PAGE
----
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Sense of destiny drives China aggression: US intel

WASHINGTON--The chief of U.S. intelligence said Tuesday China's aggressive pursuit of territorial claims in the seas of East Asia is driven by a sense of historical destiny and is causing great concern among countries in the region.

Director of National Intelligence James Clapper said China has pursued a very impressive military modernization that is designed to address what it sees as America's own military strengths.

Clapper was responding to a question on China's recent actions in the East and South China Seas posed at a House Intelligence Committee hearing on worldwide threats.

The exchanges reflected deepening concern in Washington over China's assertive behavior and military modernization that challenges decades of American pre-eminence in the Asia-Pacific. The U.S. could potentially be drawn into a conflict should one break out between China and U.S. treaty allies such as Japan and the Philippines.

Clapper said China has been greatly concerned by the U.S. “pivot” to Asia — the Obama administration's attempt to boost America's military, diplomatic and economic presence there — viewing it as an attempt at containment.

“They've been quite aggressive about asserting what they believe is their manifest destiny, if you will, in that part of the world,” Clapper told lawmakers. He added that disputes over islands and energy resources, particularly in the South China Sea, create potential flash points for conflict.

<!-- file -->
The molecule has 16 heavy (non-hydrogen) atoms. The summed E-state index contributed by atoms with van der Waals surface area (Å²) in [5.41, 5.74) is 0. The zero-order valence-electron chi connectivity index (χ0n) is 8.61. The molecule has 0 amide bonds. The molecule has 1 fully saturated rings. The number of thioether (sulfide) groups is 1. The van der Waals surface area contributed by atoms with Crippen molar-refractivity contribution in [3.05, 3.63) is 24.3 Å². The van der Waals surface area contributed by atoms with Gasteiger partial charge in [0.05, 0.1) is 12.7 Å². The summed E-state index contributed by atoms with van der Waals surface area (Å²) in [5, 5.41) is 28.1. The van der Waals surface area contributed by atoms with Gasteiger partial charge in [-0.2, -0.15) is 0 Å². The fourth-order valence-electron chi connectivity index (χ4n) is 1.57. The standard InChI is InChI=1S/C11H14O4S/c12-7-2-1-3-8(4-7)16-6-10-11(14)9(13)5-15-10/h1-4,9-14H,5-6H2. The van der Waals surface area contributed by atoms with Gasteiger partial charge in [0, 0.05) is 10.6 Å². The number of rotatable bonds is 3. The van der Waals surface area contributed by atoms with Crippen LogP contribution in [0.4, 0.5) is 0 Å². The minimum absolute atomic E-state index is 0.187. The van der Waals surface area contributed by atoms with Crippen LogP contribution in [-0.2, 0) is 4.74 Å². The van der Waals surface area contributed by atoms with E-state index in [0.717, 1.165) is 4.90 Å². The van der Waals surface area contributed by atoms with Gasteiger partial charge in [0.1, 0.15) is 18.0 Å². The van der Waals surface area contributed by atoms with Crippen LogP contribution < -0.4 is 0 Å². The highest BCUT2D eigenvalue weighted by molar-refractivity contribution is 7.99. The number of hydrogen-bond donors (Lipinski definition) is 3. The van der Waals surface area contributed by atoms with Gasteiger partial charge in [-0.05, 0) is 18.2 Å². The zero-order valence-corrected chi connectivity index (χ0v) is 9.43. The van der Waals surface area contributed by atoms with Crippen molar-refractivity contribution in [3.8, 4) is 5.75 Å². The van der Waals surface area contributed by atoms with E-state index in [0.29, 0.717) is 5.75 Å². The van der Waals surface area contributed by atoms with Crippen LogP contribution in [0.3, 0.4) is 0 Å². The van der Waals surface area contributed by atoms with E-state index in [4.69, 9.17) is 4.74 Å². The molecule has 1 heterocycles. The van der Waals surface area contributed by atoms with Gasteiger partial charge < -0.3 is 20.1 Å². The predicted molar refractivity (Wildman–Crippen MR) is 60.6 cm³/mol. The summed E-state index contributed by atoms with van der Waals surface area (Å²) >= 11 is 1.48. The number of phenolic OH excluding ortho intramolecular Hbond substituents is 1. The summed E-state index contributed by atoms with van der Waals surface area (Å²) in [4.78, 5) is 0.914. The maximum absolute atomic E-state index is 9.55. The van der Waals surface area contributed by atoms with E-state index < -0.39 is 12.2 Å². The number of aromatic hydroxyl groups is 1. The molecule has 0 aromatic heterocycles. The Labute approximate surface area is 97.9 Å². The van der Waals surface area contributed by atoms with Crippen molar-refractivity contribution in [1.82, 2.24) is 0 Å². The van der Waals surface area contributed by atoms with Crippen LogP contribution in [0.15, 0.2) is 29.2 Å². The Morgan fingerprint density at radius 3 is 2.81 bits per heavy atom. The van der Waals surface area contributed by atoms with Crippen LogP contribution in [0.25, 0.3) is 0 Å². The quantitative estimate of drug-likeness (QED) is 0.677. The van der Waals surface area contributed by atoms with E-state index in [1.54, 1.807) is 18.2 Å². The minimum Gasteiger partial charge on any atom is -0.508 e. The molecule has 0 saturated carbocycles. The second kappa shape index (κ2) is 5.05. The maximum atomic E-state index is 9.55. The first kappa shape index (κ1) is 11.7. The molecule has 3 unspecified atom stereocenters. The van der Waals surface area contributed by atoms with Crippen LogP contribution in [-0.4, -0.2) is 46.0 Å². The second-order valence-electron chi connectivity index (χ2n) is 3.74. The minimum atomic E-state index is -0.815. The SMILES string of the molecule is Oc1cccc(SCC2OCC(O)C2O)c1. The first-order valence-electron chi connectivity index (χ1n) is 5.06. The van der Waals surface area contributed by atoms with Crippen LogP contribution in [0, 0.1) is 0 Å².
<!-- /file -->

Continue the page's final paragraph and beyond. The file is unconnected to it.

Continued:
Beijing denies any aggressive intent. It says its claims have a historical basis, including over most of the resource-rich South China Sea, where it has disputes with nations including Vietnam and the Philippines.

Top ranking Democrat on the committee, Rep. C.A. “Dutch” Ruppersberger, described China's November declaration of an air defense identification zone in the East China Sea — over uninhabited islands controlled by Japan but also claimed by China — as a “troubling power and land grab” and an affront to international law.

Meanwhile, the top U.S. diplomat for East Asia urged China not to declare a similar zone in airspace over the South China Sea. Assistant Secretary of State Daniel Russel also said that China's territorial claims must be based on international law, rather than sweeping declarations of jurisdiction.

“No one can justifiably, in compliance with international law, simply assert the right to exercise control over great swaths of the sea,” Russel told reporters.

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